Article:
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|• Mayor||Jhonny Terán Salcedo|
|• City||174.58 km2 (67.41 sq mi)|
|• Metro||1,087.31 km2 (419.81 sq mi)|
|Elevation||8 m (26 ft)|
|• Density||560/km2 (1,400/sq mi)|
|Time zone||UTC-5 hours|
|Area code(s)||(+593) 5|
Babahoyo (Spanish pronunciation: [baβaˈoʝo]), founded September 30, 1948, by legislative decree, is the capital of the Los Ríos province of Ecuador. Its population is cited around 153,000. It is bordered by two rivers, the San Pablo and the Caracol, which join to form the Babahoyo River. This meets the Daule River to form the Guayas River, which runs to the Pacific Ocean at the Gulf of Guayaquil.
The city is located in on the left bank of the San Pablo River, which unites in its estuary with the Catarama River to form the Babahoyo River. One of the most interesting excursions one can take in the area is a boat trip on the Babahoyo River. Babahoyo is located in Litoral and is an obligatory stop to reach the mountains through the highways Babahoyo – Quito (Via Panamericana), Babahoyo – Ambato (Via Flores) and also through Babahoyo – Riobamba. Babahoyo is located in the south of the province of Los Ríos. The roads that unite it with other cities and towns in the coast are Babhoyo – Baba, Babahoyo – Guayaquil and Babahoyo – Milagro. Its geographical location is one of the best because more than 25000 cars, buses, trailers and trucks pass through Babahoyo every day. Babhoyo is a commercial center between the coast and the mountains. Through the urban road network, the city counts on two pedestrian bridges that permit communication between Barreiro and El Salto. There are four bridges for vehicles: the first two cross the Catarama River and the San Pablo river in the north of the city (highway Babahoyo – Quito); the third crosses the Lagarto marsh in the south of the city (highway Babahoyo – Guayaquil); and the fourth is located in the sector of La Ventura (highway Babahoyo – Ambato).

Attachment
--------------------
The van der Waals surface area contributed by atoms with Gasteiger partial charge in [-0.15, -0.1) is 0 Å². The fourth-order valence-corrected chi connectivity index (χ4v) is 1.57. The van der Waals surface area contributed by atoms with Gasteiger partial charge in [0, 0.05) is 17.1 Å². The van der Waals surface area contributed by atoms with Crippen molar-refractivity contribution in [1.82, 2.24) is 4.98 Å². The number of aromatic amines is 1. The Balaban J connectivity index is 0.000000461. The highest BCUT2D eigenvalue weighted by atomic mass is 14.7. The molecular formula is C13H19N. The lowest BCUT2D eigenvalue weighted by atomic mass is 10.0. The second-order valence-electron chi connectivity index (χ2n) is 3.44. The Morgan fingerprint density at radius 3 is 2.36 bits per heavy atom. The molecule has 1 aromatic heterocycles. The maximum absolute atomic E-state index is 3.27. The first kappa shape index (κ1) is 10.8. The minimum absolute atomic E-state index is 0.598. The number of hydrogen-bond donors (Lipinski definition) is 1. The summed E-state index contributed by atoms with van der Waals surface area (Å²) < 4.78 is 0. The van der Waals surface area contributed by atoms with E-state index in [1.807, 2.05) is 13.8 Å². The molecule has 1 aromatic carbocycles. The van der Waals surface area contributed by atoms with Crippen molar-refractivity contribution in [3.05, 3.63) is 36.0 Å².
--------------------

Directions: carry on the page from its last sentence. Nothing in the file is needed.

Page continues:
The city of Babahoyo was founded on May 27, 1869 in the lands ceded by the Flores family. Facing the confluence of the Babahoyo River and Caracol River, the city was established on the right bank of the San Pablo River. For a long time it was called Bodegas (warehouses) because the customs and royal stores were located in the city, to control the commerce between Guayaquil and the cities of the Ecuadorian mountains.
Babahoyo suffered from many fires, the worst one occurring on March 30, 1867, which demolished all of the goods of the population, creating a sufficient motive for the government of Dr. Gabriel García Moreno to move the city to its current location. The capital was moved to the other side of the San Pablo River, where the urban district of Barreiro is now located.